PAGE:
The journal ranking in 2013 for the Impact Factor was 2.075 and a Ranking of 3/41 in Social Issues. The journal Impact Factor is the average number of times articles from the journal published in the past two years have been cited in the Journal Citation Reports (JCR) year. The Impact Factor is calculated by dividing the number of citations in the JCR year by the total number of articles published in the two previous years.(Thompson Reuters) (Wikipedia, Impact Factor) Journal rankings are intended to reflect the place of a journal within its field, the relative difficulty of being published in that journal, and the prestige associated with it. (Thompson Reuters) (Wikipedia, Journal Ranking)

The top four cited articles published in the journal according to Google scholar are:
“Public Participation Methods: A Framework for Evaluation” published in 2000 has been cited 1,242 times.
“Citizen Participation and environmental risk: A survey of institutional mechanisms” published in
1990 has been cited 906 times.
“Boundary organizations in environmental policy and science: an introduction” published in 2001 has been cited 644 times.
“Is Science a Public Good?” published in 1993 has been cited 570 times.


The 4S board incorporates standing committees, one of which is the Publications Committee. According to the 4S charter, the ST&HV editor is chosen by nomination / recommendation and serves at the pleasure of the Committee and Council. Excerpted from the 4S Charter
The Society, acting through the Council, will seek to publish appropriate literature (including a journal) for distribution to the membership and for sale. The publications committee will be responsible for the conduct of the Society's journal and all matters of editorial policy. The publications committee may from time to time recommend to the Council one or more candidates for the position of editor. The editor shall be appointed by the Council for a term of up to five years (renewable).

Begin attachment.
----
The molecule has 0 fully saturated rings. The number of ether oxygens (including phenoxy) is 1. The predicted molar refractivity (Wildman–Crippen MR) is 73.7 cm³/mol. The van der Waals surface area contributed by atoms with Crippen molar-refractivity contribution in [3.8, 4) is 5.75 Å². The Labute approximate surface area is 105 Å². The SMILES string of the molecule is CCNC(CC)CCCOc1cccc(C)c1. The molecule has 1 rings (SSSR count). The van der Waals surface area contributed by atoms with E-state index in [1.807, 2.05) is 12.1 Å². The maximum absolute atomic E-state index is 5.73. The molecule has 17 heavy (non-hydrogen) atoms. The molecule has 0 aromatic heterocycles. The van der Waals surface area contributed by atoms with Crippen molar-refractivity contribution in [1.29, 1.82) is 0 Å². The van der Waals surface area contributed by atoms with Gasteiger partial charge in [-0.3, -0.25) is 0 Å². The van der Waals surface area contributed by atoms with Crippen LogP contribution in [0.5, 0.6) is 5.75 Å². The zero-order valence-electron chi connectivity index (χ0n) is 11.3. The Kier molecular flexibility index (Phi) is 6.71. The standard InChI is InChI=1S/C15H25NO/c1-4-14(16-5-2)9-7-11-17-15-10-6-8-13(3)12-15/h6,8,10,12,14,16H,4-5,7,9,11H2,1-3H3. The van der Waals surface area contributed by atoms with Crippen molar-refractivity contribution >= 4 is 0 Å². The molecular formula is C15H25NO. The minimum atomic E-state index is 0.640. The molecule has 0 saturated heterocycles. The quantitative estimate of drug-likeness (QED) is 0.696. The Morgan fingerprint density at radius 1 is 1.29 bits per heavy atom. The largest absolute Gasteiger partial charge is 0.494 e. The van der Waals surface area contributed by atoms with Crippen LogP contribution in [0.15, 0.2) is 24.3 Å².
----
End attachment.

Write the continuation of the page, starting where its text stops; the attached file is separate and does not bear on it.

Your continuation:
The position of Editor can be held for up to 5 years or possibly beyond, as it is renewable. The Editorial Board consisting of twenty-two members, one managing editor, one book review editor, nine former editors, a president, a secretary / treasurer, and nineteen former presidents.

Findings & Conclusions

ST&HV is the output and collection of ideas and research of STS thought leaders, organized by 4S. Scientists, technologists, and sociologists desiring to share and have reviewed, their theories, experiments, and academic works can do so through this platform. According to Wallis, Rolando, and Borgman in their 2013 article “If We Share Data, Will Anyone Use Them? Data Sharing and Reuse in the Long Tail of Science and Technology”, “Data long have been the cornerstone of science. Hence, the ability to share, reuse, and combine data offers scientists a wealth of opportunities: reanalysis of evidence, verification of results, minimized duplication of effort, and accelerated innovation.” Judging from the 4S mission statement and their demonstrated commitment to knowledge sharing, the ST&HV is making a strong contribution to sharing and cultivating scientific and technical knowledge in a societal context.
For the past thirty years and beyond, ST&HV has been adapting to developing technology such as the Internet and its distribution through a large publishing company has not only affected its style, but has allowed it to be embraced by a broad audience. With an editorial board and contributors residing throughout the world, ST&HV is continuing to offer and avenue for scholarly discourse of not only science and technology, but the human interaction that is of increasing relevance today.

Early Era Articles

Since its inception in 1978, ST&HV has been distributing articles in the field of STS. Below are presented three articles that study ethics, social reconstruction of knowledge, and human frailties. Though they represent some of the various topics in ST&HV, the tone and methods of these articles reveal potential commonalities in this journal. Perhaps the most significant commonality is the focus on Human Values.